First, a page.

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FEMA Continues Phase-Out Of Katrina Victims... Housing

By Shaila Dewan


Thousands of New Orleans residents became transients Monday — wheeling their entire lives onto the street on luggage carts, or dragging bulging garbage bags through hotel lobbies, some for the dozenth time since Hurricane Katrina hit.

For 12,000 families across the country, including what federal officials say are 4,400 in New Orleans, it was the last day the Federal Emergency Management Agency would pay for their hotel rooms, the largest single step in its phase-out of emergency housing assistance for Katrina victims.

Many of those people were clustered in New Orleans, where they had returned to rebuild, enroll their children in school or, like Dominique Handy, 22, get a job.

Handy, a waitress, stood on the street outside the Royal St. Charles Hotel on Monday, her belongings in the trunk of a friend’s car, her baby daughter, Amyrie, balanced on her hip. Amyrie had recently been crying, but Handy’s face was wearily blank. She had $1,800 dollars from FEMA, which was supposed to pay for three months rent - an impossibility in a city so strapped for housing that officials could not even find a place to serve as an emergency shelter.

“Rent out here, it’s like $1,800 a month itself,” said Handy, 22.

The phase-out of hotel rooms is the end of a massive aid program that cost more than half a billion dollars and at its peak housed 85,000 families on a single night. FEMA, which is ending the program over the strenuous protests of Louisiana officials, says it is time for families to find a more permanent situation.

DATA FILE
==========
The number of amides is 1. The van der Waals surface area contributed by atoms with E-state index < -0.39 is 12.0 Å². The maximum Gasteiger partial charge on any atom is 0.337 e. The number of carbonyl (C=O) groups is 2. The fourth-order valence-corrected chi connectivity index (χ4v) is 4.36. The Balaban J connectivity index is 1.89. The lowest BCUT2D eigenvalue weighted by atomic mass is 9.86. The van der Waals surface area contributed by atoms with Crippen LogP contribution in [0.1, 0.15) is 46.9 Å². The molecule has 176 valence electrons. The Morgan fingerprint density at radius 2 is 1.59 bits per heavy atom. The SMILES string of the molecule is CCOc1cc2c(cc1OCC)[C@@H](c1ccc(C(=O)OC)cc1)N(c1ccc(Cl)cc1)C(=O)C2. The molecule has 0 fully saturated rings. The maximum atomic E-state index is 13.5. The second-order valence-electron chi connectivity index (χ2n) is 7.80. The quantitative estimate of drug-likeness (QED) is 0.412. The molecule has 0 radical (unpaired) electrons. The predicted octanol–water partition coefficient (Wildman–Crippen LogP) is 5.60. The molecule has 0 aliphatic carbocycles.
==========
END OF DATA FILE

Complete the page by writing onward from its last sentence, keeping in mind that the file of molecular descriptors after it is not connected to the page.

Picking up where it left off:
Of the 12,000 people whose benefit ended Monday, 10,500 have received rental assistance or a trailer, said Libby Turner, head of the Hurricane Katrina/Rita Transitional Housing Unit at FEMA. (Federal officials acknowledged Monday that hundreds of millions of dollars worth of mobile homes may never be used to house hurricane victims.)

But none of the two dozen or so evacuees interviewed in New Orleans over the past two days had a permanent place to go.

Even on FEMA’s own housing Web site, the pickings were slim — only five two-bedroom apartments in the New Orleans area met FEMA’s budget of less than $800 a month. Several that were listed had been rented long ago, according to the landlords, or would not be ready for weeks.

Mark Smith, the spokesman for the Louisiana Office of Homeland Security and Emergency Preparedness, said 15 families had already checked in to an emergency shelter in Shreveport, a seven-hour drive from New Orleans, and more than 100 people were on their way there.

Houston, Atlanta and other cities with large evacuee populations passed the deadline with little incident, but in New Orleans several hotels called private security squads armed with rifles after employees were threatened.
Still, most people left peaceably, though many people lingered until noon, when a federal judge, asked by housing activists to continue the hotel program, declined to do so. The judge, Stanwood Duval, had extended the hotel program once before when FEMA announced it would end on Jan. 7.